The company aims to produce 20,000 shields per week
CHICAGO—In an effort to protect essential workers against COVID-19, Azul 3D is using its 3D printing technique, “high-area rapid printing” (HARP), to produce medical face shields for healthcare workers. The company expects to produce the face shields at a rate of 1,000 per day on its prototype printer, and will be running the printer 24/7, Azul 3D said in a release.
“Coronavirus is taking the lives of citizens and healthcare workers in the U.S. and countries around the globe, as hospitals face a shortage of healthcare equipment,” said David Walker, CTO and co-founder of Azul 3D, in a statement. “We have a technology that allows us to manufacture products quickly, especially in a time of crisis.”
Volunteer team members — designated as essential workers during the State of Illinois’s stay-at-home order — are working in six-hour shifts to keep the production cycle going continuously. The Azul 3D team is leading the face shield printing and has partnered with a local manufacturing company to provide the laser-cut clear plastic shields. A third partner is sanitizing and packaging the face shield components into easy-to-assemble kits, which will be supplied to area hospitals. All face shields can be washed and reused.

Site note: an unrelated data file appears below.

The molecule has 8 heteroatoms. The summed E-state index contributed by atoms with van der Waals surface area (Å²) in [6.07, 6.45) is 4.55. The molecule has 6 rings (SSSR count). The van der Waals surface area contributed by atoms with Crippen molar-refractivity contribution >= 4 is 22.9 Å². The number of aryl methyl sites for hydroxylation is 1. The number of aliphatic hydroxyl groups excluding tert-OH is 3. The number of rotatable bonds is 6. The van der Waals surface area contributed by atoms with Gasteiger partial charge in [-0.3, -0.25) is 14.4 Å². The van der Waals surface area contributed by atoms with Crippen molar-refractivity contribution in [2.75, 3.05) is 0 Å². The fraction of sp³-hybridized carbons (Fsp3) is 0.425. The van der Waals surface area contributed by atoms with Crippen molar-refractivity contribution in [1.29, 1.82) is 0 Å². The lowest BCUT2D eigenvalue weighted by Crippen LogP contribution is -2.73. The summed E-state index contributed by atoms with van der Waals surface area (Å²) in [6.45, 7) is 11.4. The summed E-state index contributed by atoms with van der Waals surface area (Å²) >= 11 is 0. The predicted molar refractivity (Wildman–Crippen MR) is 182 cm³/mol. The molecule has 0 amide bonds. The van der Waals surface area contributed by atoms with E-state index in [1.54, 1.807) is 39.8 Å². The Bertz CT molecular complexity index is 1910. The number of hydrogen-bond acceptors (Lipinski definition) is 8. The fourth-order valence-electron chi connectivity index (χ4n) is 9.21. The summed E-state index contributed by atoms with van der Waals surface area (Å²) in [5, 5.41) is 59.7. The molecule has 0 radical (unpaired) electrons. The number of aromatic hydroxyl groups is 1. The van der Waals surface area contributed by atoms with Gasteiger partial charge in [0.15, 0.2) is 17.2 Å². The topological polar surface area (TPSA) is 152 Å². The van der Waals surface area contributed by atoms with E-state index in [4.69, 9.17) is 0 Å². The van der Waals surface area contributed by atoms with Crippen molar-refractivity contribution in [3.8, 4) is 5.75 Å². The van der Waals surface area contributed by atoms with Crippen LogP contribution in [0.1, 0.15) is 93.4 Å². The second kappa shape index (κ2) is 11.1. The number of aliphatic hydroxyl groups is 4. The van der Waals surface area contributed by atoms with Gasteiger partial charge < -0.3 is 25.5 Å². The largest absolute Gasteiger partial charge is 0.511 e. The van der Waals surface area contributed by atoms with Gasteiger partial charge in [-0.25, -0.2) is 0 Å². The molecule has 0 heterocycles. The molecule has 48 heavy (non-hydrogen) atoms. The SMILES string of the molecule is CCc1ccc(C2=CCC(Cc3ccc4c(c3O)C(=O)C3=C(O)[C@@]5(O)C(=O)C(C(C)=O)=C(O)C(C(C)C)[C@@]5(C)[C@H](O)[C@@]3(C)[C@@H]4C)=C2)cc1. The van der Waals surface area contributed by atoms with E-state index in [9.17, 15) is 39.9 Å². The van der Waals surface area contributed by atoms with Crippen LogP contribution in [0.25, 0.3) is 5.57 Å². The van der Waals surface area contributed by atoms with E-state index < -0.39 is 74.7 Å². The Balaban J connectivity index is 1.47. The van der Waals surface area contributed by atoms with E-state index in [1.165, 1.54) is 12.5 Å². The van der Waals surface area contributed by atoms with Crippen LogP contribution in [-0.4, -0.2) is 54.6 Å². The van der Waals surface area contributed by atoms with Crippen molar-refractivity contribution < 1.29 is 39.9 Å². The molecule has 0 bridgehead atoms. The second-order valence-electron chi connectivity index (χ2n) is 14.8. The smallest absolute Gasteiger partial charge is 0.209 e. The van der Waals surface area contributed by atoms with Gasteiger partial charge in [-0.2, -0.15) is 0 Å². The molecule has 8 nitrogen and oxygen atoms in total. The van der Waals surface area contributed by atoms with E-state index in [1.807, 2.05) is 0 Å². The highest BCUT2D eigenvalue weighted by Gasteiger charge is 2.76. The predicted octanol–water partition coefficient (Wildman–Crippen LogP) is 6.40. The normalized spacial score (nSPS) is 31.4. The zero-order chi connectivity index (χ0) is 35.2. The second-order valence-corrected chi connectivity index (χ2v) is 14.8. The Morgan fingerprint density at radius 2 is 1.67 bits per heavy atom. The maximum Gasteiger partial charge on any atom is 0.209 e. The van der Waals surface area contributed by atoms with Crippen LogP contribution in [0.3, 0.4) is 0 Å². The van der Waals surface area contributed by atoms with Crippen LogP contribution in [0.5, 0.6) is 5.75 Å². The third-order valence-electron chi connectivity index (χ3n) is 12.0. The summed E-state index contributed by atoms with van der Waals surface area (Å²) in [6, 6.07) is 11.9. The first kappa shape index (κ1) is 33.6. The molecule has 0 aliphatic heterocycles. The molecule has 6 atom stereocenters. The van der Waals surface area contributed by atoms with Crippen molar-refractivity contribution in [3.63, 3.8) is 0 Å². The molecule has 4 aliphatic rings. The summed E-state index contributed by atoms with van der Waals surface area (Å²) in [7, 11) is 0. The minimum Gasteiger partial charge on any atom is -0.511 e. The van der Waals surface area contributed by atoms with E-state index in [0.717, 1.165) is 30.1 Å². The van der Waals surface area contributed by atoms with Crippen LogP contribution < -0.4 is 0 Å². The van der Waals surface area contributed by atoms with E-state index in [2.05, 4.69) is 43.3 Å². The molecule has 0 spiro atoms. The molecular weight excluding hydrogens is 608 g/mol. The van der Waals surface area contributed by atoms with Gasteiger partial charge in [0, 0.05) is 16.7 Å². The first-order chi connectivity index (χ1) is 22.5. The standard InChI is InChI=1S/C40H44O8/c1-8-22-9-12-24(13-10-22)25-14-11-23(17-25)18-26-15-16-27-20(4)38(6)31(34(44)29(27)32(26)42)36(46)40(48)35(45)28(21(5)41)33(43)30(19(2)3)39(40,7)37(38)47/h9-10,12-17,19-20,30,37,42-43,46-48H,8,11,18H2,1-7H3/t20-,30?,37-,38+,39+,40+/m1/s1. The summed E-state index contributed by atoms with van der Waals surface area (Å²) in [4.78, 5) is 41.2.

“By rapidly printing face shields and potentially other critical components, we’re ready to take on this fight to slow the impact of Coronavirus,” Walker said. “We have an opportunity to assist our healthcare workers as they face unprecedented challenges, by taking advantage of our great team and the technology we have developed.”
Azul 3D unveiled its HARP technique last fall, announcing a 13-foot-tall printer with a 2.5-square-foot print bed that is reported to print “about half a yard in an hour,” the company said. Now, in the face of a national crisis, the company has decided to speed up the production of its beta printers while also leveraging its prototype printer. For the short term, its goal is to print medical face shields at the rate of 20,000 shields per week within the next few months, the company said.
“Even fleets of 3D printers are having difficulty meeting demand for face shields because the need is so enormous,” said Chad Mirkin, chairman of the board. “But HARP is so fast and powerful that we can put a meaningful dent in that demand.”